[BioC] Drawing induced GO graphs -- GOstats package
seth at userprimary.net
Sat Sep 13 19:34:29 CEST 2008
> > AfaIu, plotGOTermGraph wants to work on elements of the list y,
> > not on y itself. I agree that the documentation in the function's
> > manual page ("g : A graph object as returned by inducedTermGraph
> > or termGraphs") would benefit from clarification/correction.
Yes, it should be something like:
g: A 'graph' object as returned by 'inducedTermGraph' or
an element of the list returned by 'termGraphs'.
* On 2008-09-12 at 19:42 -0500 daniel jupiter wrote:
> I'm really looking to see the following. The induced graph of all
> the nodes declared significant, with those nodes in a different
> color, with counts, and labels that are terms, not IDs. It seems
> that you've given me yet another piece of the puzzle.... but they
> don't all fit together. I can get many of these things with the
> various suggestions I've received, I just can't get them all at
> once. It may just be that without a lot of work R/BioC can't quite
> do what I'd like.
Perhaps the following is what you want?
## using the same example data as you posted...
x = hyperGTest(params)
tgs = termGraphs(x,use.terms=TRUE , pvalue=.01)
## tgs is a list of graph objects that represent the connected
## components of the subgraph of the tested GO DAG consisting of
## significant nodes.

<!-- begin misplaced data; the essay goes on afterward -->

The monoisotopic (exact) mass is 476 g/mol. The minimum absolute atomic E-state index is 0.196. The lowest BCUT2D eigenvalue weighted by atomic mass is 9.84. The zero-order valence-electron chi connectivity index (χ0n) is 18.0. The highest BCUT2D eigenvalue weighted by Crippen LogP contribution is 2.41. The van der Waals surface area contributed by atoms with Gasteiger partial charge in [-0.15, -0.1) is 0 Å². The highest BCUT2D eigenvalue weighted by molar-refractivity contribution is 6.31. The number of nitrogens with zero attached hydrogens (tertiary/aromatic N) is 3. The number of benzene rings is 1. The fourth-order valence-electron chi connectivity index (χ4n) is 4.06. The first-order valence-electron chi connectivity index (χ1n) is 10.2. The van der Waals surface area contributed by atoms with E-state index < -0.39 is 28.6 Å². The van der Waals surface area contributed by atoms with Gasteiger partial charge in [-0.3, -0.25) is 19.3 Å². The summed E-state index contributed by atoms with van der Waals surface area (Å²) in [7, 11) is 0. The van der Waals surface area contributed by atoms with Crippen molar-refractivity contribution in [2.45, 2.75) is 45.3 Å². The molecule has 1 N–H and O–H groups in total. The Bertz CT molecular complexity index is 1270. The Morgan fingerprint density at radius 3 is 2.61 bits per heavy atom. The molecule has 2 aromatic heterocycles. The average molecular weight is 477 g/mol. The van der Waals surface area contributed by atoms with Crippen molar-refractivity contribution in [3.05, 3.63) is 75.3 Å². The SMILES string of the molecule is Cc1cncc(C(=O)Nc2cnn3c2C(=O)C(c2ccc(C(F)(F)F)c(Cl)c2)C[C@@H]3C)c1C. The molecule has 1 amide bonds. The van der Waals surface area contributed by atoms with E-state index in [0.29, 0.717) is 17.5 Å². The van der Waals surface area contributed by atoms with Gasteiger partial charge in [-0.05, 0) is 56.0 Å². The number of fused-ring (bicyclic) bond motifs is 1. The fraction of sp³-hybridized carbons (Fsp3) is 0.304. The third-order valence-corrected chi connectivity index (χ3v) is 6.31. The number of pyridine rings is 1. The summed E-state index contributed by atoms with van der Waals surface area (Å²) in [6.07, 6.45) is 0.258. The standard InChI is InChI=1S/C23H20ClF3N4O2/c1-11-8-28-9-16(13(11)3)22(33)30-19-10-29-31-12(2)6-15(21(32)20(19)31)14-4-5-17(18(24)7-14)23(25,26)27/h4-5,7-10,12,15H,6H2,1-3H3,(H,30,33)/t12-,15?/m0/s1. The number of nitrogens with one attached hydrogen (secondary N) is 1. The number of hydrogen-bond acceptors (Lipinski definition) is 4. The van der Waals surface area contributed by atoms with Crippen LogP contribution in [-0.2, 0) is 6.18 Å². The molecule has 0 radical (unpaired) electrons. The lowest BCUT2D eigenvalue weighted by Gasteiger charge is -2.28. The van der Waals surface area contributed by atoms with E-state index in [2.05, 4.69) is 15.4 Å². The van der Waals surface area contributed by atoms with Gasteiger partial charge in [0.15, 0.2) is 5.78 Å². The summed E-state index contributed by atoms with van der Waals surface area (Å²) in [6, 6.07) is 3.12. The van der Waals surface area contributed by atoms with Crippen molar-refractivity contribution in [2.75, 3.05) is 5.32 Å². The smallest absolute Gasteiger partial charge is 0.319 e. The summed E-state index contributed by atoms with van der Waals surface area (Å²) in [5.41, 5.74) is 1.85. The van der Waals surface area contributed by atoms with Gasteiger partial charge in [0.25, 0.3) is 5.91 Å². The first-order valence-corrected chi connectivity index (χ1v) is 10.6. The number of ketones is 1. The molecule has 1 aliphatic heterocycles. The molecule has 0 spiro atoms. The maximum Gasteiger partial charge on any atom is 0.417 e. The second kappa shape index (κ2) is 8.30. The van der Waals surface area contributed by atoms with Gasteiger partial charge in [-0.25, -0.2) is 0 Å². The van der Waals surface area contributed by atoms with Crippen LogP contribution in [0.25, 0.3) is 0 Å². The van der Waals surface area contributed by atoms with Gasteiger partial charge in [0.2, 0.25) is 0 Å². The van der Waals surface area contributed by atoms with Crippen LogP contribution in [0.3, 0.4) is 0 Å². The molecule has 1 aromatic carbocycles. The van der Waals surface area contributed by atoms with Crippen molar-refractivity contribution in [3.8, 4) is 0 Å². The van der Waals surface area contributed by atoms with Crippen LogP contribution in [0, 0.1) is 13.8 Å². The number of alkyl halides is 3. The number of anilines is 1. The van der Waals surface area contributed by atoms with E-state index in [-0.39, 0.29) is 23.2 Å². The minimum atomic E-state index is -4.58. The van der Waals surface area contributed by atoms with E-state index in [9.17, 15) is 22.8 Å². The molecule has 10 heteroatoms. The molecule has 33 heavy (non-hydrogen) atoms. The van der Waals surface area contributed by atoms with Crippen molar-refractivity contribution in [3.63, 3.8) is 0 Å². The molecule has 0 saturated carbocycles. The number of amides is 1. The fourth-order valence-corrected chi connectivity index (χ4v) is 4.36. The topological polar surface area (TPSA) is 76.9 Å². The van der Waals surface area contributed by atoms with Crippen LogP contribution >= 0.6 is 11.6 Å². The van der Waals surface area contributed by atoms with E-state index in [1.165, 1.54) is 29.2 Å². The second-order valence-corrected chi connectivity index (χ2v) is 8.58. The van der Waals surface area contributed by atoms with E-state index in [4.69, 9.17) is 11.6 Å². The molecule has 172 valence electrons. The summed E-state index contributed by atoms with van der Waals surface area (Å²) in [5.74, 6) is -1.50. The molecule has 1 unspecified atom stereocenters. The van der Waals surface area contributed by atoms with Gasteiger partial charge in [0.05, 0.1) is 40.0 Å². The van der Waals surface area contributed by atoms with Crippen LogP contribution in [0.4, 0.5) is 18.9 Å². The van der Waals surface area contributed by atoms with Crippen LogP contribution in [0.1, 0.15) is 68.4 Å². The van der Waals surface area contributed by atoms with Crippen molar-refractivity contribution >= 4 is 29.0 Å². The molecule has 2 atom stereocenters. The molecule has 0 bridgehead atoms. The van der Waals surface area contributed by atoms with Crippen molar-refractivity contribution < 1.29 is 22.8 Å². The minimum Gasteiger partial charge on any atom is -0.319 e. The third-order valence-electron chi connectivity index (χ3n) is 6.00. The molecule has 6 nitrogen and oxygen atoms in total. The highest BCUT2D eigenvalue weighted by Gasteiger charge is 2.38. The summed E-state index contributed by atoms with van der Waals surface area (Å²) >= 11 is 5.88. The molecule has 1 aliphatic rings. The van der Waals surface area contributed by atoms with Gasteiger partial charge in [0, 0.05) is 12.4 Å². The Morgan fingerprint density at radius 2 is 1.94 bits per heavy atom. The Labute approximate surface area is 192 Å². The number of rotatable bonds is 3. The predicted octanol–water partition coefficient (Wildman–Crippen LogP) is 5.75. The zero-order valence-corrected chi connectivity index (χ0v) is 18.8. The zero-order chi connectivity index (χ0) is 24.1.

g1 = tgs[]
## here we add parents and children of a connected graph of
## significant nodes.
bigg = inducedTermGraph(x, id=nodes(g1))
## as you noted, inducedTermGraph doesn't add GO term labels, so we'll
## add them in the way that plotGOTermGraph is expecting
# first add a default value for the node attribute named "term"
nodeDataDefaults(bigg) <- c(nodeDataDefaults(bigg),
# then add the terms
theTerms = as.character(sapply(mget(nodes(bigg), GOTERM), Term))
nodeData(bigg, attr="term") = theTerms
# the resulting graph has 38 nodes and I find the plot rather
# unsatisfying. But if you use pdf, you can zoom in.
plotGOTermGraph(bigg, x, node.shape="ellipse")
Perhaps that gives you another piece of your puzzle? Writing
functions to visualize arbitrary GO graphs is difficult because once
the node count grows the resulting plot tends to get difficult to
Seth Falcon | http://userprimary.net/user/
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